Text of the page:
Elmore Leonard died. So I pulled one of his books off the shelf. Turned to a random page. This is “Riding the Rap,” page 94:
Reverend Dawn was saying, “You met this other woman.”
“That’s right, in Miami Beach.”
“You and she are close,” Reverend Dawn said. “I’ll go so far as to say intimate.”
Raylan wasn’t sure that was still true.
“You shared a frightening experience. …”
She waited, but Raylan didn’t help her.
“That part isn’t too clear, but there’s someone else, a man. He stands in the way of you and this woman planning a life together.”
Raylan said, “That’s pretty good.”
“He’s an older man.”
“But not her father.”
“You don’t see him, huh?”
“Not too clearly.”
“I’m surprised,” Raylan said. “He was here just the other day, Friday afternoon.”
The first thing about Elmore Leonard is, nobody wrote dialog better. His novels are full of people flirting, threatening, feeling each other out with words. This is real life. We spend more time talking than doing. Or the talking leads up to the doing. In Elmore Leonard books, every conversation has a point. But it doesn’t sound like characters talking. It sounds like people.
The second thing about Elmore Leonard is, everybody in his books has a certain charm. You get to know the bad guys, and sometimes you get to like them, right up until the moment they kill somebody else you liked better. The heroes are not always heroic. Some of them smoke weed and screw around and dance just this side of the law. But they always want a better life, and chasing after it puts them in the path of the bad guys.
The third thing about Elmore Leonard is, he would have been done with all this description long before now. “If it sounds like writing, I rewrite it,” he said. That is a hell of a lot harder than it sounds.
Louis looked up. Three hundred yards away a foursome was teeing off. Time to leave. He said to the blindfolded man, “You coming with us. Hear? So don’t give us no trouble. Stand up.”
Bobby put his piece in the man’s face and cocked it. He said, “You give me any more shit, you dead.”
They brought him through the trees to the car, taped his hands behind him quick, put him in the trunk and got out of there.
Up to Royal Poinciana and across the bridge to West Palm.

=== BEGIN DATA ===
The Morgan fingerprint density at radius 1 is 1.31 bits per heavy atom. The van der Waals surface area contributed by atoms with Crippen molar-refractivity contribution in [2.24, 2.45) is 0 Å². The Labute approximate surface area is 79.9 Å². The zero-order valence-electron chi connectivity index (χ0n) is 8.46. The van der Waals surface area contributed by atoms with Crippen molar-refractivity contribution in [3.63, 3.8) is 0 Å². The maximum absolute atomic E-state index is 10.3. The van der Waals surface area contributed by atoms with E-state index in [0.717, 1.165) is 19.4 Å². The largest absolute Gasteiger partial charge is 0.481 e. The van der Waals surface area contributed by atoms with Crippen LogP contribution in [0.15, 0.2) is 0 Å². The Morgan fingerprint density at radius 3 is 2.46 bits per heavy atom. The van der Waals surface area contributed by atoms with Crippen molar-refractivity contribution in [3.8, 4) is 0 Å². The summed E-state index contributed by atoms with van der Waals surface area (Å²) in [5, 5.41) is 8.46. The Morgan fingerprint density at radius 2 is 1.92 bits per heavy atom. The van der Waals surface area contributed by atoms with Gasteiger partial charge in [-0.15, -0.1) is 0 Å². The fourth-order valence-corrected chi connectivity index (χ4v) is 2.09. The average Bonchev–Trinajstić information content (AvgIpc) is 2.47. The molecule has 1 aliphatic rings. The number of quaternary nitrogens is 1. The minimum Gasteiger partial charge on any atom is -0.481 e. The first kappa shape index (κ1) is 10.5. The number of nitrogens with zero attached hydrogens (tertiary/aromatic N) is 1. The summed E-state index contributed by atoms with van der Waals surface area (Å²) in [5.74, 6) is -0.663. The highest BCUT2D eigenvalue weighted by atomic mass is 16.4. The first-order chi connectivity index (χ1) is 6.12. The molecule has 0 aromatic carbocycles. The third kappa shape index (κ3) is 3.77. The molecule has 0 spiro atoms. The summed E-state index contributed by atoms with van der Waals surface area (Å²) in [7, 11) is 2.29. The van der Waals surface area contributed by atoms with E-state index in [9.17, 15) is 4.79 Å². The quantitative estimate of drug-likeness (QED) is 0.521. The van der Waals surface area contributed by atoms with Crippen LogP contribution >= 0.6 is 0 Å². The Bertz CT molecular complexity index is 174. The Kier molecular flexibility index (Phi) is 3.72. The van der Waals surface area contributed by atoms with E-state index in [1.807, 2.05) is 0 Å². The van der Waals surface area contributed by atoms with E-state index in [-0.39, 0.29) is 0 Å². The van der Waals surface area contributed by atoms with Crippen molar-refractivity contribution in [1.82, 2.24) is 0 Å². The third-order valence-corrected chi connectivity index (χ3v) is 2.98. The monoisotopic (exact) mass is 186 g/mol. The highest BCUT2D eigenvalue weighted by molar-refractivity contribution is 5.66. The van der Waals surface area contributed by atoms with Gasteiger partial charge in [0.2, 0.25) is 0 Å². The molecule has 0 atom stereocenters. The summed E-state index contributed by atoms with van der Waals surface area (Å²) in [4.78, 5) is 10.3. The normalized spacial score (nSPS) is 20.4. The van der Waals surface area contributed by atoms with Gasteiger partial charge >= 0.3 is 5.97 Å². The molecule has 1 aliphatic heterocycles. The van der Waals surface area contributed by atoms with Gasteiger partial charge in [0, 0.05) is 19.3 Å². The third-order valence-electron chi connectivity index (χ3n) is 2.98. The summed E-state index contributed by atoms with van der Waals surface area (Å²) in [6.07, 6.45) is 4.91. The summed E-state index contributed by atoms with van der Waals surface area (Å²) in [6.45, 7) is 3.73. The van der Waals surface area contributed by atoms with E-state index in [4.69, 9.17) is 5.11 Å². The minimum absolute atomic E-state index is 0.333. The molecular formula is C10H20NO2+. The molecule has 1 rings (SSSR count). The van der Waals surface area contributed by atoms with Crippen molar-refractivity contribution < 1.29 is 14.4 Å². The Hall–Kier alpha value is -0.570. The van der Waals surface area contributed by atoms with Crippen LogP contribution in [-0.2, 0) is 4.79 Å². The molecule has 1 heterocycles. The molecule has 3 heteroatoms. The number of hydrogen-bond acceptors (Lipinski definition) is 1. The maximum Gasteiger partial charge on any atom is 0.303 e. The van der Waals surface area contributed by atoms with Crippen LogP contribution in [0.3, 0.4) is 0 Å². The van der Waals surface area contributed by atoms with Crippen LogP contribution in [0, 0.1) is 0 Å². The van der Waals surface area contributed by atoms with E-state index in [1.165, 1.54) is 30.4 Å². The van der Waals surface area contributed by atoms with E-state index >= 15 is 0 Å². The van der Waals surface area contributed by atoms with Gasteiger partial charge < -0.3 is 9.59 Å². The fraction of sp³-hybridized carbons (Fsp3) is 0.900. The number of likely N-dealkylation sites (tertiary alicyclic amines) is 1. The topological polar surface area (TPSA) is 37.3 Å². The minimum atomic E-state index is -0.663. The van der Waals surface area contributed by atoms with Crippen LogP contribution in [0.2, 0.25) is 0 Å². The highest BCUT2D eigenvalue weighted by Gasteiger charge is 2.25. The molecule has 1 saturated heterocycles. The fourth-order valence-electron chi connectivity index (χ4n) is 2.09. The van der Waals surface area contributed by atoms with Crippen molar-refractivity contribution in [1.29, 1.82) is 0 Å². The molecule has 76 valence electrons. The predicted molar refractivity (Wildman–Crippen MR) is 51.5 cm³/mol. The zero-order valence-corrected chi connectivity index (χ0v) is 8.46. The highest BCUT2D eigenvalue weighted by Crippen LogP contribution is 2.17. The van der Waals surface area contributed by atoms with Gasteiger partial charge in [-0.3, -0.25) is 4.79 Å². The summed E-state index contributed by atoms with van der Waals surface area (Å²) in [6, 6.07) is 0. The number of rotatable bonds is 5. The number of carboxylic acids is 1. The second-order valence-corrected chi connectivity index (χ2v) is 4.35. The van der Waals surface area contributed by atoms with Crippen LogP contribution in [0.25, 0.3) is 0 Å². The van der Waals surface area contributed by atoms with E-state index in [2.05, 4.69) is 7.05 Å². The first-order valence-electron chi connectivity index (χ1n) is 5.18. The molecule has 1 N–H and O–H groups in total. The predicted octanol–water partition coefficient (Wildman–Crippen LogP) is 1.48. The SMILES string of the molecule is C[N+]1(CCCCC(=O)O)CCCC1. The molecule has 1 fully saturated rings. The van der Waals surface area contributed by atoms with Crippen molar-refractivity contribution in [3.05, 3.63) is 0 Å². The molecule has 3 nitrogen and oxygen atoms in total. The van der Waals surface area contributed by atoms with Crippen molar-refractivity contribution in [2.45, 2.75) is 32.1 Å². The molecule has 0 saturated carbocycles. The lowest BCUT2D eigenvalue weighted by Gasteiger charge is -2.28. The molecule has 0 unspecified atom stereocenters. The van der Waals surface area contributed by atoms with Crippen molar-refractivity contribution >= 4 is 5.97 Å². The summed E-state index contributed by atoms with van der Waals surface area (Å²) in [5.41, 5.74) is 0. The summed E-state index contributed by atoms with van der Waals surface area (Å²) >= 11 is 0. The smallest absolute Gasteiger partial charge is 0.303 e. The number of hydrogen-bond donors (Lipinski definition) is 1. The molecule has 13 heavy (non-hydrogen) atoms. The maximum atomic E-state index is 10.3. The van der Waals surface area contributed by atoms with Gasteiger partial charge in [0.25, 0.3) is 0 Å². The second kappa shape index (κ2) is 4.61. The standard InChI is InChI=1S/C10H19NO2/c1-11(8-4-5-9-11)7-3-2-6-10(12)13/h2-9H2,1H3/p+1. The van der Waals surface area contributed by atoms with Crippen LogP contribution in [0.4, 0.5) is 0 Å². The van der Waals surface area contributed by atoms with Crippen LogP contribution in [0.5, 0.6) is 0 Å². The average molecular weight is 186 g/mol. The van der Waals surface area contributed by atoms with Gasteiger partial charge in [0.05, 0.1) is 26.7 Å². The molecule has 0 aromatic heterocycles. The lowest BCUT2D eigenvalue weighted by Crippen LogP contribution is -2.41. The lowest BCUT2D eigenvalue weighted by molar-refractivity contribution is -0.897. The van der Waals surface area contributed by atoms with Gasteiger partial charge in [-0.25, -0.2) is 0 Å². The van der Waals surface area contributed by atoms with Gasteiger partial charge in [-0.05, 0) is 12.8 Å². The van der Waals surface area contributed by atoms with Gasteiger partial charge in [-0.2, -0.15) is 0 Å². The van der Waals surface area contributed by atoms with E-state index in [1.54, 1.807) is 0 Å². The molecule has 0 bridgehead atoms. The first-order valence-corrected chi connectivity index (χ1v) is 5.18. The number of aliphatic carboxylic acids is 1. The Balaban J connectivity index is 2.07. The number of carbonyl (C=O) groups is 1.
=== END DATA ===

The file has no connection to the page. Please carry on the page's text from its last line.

Louis said, “We should’ve wore the ski masks.”
Bobby said it again, “Fuck the ski mask.” Like saying he didn’t care the man had seen them.
Louis had to ask himself what he thought about that. What it meant.
No other author had more good movies made out of his books. “Out of Sight,” “Get Shorty,” “3:10 to Yuma,” “Jackie Brown,” “Mr. Majestyk,” “52 Pick-Up.” That doesn’t even include “Justified,” which to my mind is the best show on television. It’s based on a short story and two books featuring U.S. Marshal Raylan Givens. (That’s the Raylan quoted up above.) The writers on “Justified” all have bracelets that say WWED. What Would Elmore Do?
What Elmore did, when “Justified” became a hit, was write another Raylan Givens novel. He was no dummy.
He wrote 45 books, dozens of short stories, plus screenplays and essays and magazine articles and book reviews. Millions of words. And you might read them for days before you find a flowery descriptive passage, a wandering adverb or a boring character. That’s not just skill. That’s the daily willpower, over 60-some years of professional writing, to rewrite and cut and rewrite and cut until the only parts left are the parts readers want to read.You can know all the writing tricks. But to make the tricks come alive takes more work than most writers are willing to do. Elmore Leonard always did the work.
“You’re not gonna testify against me?”
Sounding like she wanted to be sure about it.
Raylan shook his head. “Why put you in prison? This place is bad enough.”
“Then why can’t we go to bed?”
He said, “I’m getting out of here before I do something foolish.”
She said, “What’s wrong with being foolish sometimes?”
It was a good question.